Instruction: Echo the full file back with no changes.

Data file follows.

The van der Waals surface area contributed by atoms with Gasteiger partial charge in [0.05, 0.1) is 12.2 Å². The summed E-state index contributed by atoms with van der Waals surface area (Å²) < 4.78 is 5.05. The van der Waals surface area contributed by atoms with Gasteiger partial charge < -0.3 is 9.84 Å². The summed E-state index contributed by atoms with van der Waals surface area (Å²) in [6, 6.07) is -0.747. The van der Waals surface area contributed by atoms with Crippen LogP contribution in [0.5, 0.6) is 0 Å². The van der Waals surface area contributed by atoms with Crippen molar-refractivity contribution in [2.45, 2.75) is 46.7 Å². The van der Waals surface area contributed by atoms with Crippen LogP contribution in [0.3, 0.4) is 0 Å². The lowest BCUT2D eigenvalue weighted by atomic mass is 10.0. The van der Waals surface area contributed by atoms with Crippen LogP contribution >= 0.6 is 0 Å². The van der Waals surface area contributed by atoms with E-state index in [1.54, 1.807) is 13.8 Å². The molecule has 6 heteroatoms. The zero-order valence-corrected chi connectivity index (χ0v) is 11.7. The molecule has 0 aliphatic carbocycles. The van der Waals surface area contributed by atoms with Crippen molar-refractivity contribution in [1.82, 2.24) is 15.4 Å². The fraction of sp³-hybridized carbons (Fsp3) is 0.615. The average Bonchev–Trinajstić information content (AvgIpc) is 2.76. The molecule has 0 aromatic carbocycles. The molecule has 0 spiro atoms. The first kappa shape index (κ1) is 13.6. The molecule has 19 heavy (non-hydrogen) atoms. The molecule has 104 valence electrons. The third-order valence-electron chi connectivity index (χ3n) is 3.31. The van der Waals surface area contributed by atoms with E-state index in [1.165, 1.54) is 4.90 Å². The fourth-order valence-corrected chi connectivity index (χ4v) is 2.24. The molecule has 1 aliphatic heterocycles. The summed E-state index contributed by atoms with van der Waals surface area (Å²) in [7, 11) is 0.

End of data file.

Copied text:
The van der Waals surface area contributed by atoms with Gasteiger partial charge in [0.05, 0.1) is 12.2 Å². The summed E-state index contributed by atoms with van der Waals surface area (Å²) < 4.78 is 5.05. The van der Waals surface area contributed by atoms with Gasteiger partial charge < -0.3 is 9.84 Å². The summed E-state index contributed by atoms with van der Waals surface area (Å²) in [6, 6.07) is -0.747. The van der Waals surface area contributed by atoms with Crippen LogP contribution in [0.5, 0.6) is 0 Å². The van der Waals surface area contributed by atoms with Crippen molar-refractivity contribution in [2.45, 2.75) is 46.7 Å². The van der Waals surface area contributed by atoms with Crippen LogP contribution in [0.3, 0.4) is 0 Å². The lowest BCUT2D eigenvalue weighted by atomic mass is 10.0. The van der Waals surface area contributed by atoms with Crippen LogP contribution >= 0.6 is 0 Å². The van der Waals surface area contributed by atoms with E-state index in [1.54, 1.807) is 13.8 Å². The molecule has 6 heteroatoms. The zero-order valence-corrected chi connectivity index (χ0v) is 11.7. The molecule has 0 aliphatic carbocycles. The van der Waals surface area contributed by atoms with Crippen molar-refractivity contribution in [1.82, 2.24) is 15.4 Å². The fraction of sp³-hybridized carbons (Fsp3) is 0.615. The average Bonchev–Trinajstić information content (AvgIpc) is 2.76. The molecule has 0 aromatic carbocycles. The molecule has 0 spiro atoms. The first kappa shape index (κ1) is 13.6. The molecule has 19 heavy (non-hydrogen) atoms. The molecule has 104 valence electrons. The third-order valence-electron chi connectivity index (χ3n) is 3.31. The van der Waals surface area contributed by atoms with E-state index in [1.165, 1.54) is 4.90 Å². The fourth-order valence-corrected chi connectivity index (χ4v) is 2.24. The molecule has 1 aliphatic heterocycles. The summed E-state index contributed by atoms with van der Waals surface area (Å²) in [7, 11) is 0.